Four Divorce Alternatives You Should Know About

When most people hear the word "divorce," they think of a legal process ruled over by a judge, who determines the outcome of various divorce-related litigations like property division, child custody, alimony, etc.

Unbeknownst to many, there are actually several alternative paths you can take to finalize your divorce without involving a divorce court. Understanding these alternatives can help you find the method of divorce that works best for you and your soon-to-be-ex.

What Are My Divorce Alternatives?

The most common alternatives to divorce can be broken up into four major categories. Instead of pursuing your divorce in court, you may want to choose one of these options instead:

  • Do-it-yourself divorce. For the sake of completeness, we're putting do-it-yourself divorce on here, but we don't recommend it. While you can file for and finalize your divorce without the help of a lawyer, divorce is a complicated process best undertaken with the help of a legal professional. Do-it-yourself divorces don't account for just how complex the divorce process is, and you probably don't have the legal knowledge to look after your best interests the same way a divorce attorney would.
  • Mediation. In mediation, you and your spouse work with a mediator to decide how the divorce should proceed. If you and your spouse are on good terms or agree on how to end the marriage, a mediator is usually a better alternative to do-it-yourself divorce. Mediation is often less stressful, combative, and expensive than an in-court divorce. However, mediators can't give you advice on pursuing your best interests—they can only facilitate an agreement between the parties. So, having an attorney on-hand is still recommended.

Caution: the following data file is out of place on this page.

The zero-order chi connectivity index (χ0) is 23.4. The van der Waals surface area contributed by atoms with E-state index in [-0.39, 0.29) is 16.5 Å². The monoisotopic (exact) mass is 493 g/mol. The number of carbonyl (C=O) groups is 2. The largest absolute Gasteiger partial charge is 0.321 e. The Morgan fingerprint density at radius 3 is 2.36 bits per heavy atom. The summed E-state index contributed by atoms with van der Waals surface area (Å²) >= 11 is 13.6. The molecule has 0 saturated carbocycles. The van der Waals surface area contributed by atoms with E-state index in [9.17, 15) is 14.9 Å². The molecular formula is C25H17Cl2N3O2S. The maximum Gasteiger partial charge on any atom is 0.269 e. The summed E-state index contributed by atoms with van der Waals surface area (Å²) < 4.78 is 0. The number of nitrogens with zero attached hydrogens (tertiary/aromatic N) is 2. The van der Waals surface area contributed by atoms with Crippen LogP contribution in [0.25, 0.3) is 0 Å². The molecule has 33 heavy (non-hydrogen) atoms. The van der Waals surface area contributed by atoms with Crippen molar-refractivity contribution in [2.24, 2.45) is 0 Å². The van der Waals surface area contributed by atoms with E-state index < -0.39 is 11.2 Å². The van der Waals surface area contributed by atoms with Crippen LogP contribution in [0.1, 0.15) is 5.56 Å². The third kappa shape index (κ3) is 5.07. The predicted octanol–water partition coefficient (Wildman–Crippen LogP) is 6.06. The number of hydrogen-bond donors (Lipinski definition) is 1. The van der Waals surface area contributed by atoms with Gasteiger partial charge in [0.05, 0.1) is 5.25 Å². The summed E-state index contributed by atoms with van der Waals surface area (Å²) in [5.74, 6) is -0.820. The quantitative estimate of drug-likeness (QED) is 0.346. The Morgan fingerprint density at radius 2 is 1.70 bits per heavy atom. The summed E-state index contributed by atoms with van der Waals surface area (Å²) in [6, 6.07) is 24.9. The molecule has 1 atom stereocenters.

• Collaborative divorce. In a collaborative divorce, you and your ex each hire an attorney, who then collaborates to create an equitable and mutually beneficial divorce arrangement. The collaborative divorce process also often includes professionals such as a financial planner to help you evaluate your assets, and a counselor to help you deal with child custody issues. Collaborative divorce is an excellent alternative to mediation, but similarly, it might falter if one party is hostile or a bad actor during the divorce process.
  • Litigated divorce. Litigated divorce works like a typical divorce, but the divorce gets settled out of court instead of relying on a judge to issue a final divorce decree. While litigated divorce can be a little more contentious than the other three options, it’s a good option if you and your spouse disagree on the divorce but don't want to leave the divorce decree up to a judge.

It's important to note that a divorce or family court judge has to sign off on the divorce to finalize it, even if you choose one of the above alternative methods to carry out the divorce process.

We'd love to help you navigate your divorce! To receive a consultation with Conti Moore Law, PLLC, contact us online or by phone at (407) 315-2006.

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